Ted is like a happy nutty professor escaped from the lab!   He has a lot of energy experiments (tidal energy, water wheels, methane gas, composting toilets, etc.) For years I had believed someone else that said that a methane converter couldn’t work in our cooler climate. Now I know that to be untrue.  Simple bio-gas chambers off composting toilets can work in warm-temperate zones.  Ted had one working off his toilet. If Ted, hadn’t bravely tried this, I wouldn’t have seen it for my eyes. He also had some low-tech stuff which demonstrated in a fun way, like a simple hose coiled to pump water as you turn it.

Essentially his experiments are not just about the individual successes or failures.  His efforts show that is worth trying new things and not just believing other people’s assertions. Ted has an inspiring attitude.  Some of Ted’s writings are available online at social sciences at University of New South Wales and at the simplicity institute.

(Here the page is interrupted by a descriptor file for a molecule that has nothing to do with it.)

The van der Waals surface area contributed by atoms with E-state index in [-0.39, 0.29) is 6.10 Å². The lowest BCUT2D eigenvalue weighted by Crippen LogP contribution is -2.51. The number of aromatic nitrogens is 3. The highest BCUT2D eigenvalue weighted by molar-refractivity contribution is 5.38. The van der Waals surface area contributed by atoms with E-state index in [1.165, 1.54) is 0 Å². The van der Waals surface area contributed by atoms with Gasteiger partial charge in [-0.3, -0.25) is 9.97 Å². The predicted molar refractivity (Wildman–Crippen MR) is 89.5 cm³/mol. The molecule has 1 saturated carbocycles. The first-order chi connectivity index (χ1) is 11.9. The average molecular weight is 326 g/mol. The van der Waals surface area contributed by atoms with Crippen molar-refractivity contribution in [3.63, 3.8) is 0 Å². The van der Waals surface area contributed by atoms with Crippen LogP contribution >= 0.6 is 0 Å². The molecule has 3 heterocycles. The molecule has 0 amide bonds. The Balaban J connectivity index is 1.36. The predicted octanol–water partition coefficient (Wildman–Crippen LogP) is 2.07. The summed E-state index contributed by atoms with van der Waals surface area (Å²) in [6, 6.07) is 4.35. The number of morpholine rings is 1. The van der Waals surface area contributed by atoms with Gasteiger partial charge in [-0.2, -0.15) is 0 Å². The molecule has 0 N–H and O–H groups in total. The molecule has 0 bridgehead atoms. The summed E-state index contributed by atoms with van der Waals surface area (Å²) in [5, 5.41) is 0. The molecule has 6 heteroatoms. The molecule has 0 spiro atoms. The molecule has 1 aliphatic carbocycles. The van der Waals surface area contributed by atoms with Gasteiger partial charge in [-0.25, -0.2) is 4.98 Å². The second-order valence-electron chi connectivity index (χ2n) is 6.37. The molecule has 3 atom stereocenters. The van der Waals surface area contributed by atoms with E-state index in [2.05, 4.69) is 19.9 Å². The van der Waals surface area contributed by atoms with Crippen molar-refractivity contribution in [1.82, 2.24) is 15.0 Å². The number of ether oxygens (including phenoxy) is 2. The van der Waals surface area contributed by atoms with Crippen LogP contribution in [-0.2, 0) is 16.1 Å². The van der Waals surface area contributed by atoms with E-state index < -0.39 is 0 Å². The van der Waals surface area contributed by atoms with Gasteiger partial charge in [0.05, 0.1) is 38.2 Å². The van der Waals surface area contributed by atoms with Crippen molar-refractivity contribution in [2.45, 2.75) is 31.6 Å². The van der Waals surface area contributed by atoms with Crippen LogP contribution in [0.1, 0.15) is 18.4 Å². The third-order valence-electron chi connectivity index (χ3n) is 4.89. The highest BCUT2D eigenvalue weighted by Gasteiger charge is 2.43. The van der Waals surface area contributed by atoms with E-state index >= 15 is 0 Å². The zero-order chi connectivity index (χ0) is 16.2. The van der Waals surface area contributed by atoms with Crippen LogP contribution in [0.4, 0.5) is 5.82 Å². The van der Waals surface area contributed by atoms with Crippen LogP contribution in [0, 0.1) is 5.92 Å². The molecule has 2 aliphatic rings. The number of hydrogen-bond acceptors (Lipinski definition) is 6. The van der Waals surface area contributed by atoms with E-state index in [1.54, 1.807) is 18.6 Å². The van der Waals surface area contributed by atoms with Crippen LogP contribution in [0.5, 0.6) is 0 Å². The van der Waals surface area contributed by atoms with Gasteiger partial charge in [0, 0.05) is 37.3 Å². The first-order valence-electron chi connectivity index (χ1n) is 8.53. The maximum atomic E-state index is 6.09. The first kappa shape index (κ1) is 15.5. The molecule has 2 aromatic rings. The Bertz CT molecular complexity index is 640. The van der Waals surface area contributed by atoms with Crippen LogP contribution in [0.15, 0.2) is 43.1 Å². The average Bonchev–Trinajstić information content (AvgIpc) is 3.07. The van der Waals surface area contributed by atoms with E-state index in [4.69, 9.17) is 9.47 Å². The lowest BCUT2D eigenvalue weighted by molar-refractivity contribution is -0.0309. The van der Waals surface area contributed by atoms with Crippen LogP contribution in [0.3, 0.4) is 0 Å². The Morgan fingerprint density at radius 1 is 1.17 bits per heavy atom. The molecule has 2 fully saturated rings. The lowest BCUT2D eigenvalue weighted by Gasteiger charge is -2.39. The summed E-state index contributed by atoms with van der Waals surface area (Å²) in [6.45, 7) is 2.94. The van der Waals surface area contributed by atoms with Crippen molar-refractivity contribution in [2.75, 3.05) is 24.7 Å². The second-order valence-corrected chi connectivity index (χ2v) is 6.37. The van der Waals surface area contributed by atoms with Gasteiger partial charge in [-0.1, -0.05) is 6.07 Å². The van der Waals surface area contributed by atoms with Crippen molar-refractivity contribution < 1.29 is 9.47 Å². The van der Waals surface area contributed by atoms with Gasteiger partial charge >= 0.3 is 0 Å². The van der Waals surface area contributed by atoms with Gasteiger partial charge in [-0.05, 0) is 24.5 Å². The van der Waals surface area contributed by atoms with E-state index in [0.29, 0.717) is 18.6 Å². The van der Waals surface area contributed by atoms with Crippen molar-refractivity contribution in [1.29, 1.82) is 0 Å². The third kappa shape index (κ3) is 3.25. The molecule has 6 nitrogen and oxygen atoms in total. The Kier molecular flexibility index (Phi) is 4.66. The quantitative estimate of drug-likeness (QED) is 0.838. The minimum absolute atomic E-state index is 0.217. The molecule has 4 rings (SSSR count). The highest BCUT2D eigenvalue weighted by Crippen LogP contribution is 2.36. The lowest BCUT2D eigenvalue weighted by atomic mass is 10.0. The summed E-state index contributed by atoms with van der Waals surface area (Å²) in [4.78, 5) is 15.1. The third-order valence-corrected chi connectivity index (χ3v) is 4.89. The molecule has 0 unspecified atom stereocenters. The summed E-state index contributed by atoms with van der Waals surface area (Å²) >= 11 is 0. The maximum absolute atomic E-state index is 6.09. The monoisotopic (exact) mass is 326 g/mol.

This Video is a Ted Trainer Interview on ‘The Simpler Way’

Permaculture Zones

Permaculture Zoning in a bag
Permaculture Design Technique called Zoning, can be practiced on a wide range of scales as diverse from Farms to kitchen, to bags.

Zoning is a Permaculture design technique where we put the elements or items of a design in areas according to need. The needs of the item and our use of it. For instance, we need tea herbs, so we plant them in pots on the kitchen window sill, (zone 0) some more near our doorstep (Zone 1) and other types of mint that love a lot of space, can serve other purposes such as suppressing weeds and only need occasional attention (such as mint) further away, perhaps in Zone 3.  Permaculture Techniques such as Zoning are scale-able.  The design technique called Zoning can be applied on large farms, city apartments, urban homes,  kitchen design,  and even in the design or re-design of a little bag. (you can redesign a bag by inserting pockets, wallets or compartments. This is similar to how we re-design a property by using fencing for the zones).

You can also view here a traditional view of permaculture zoning for a farm.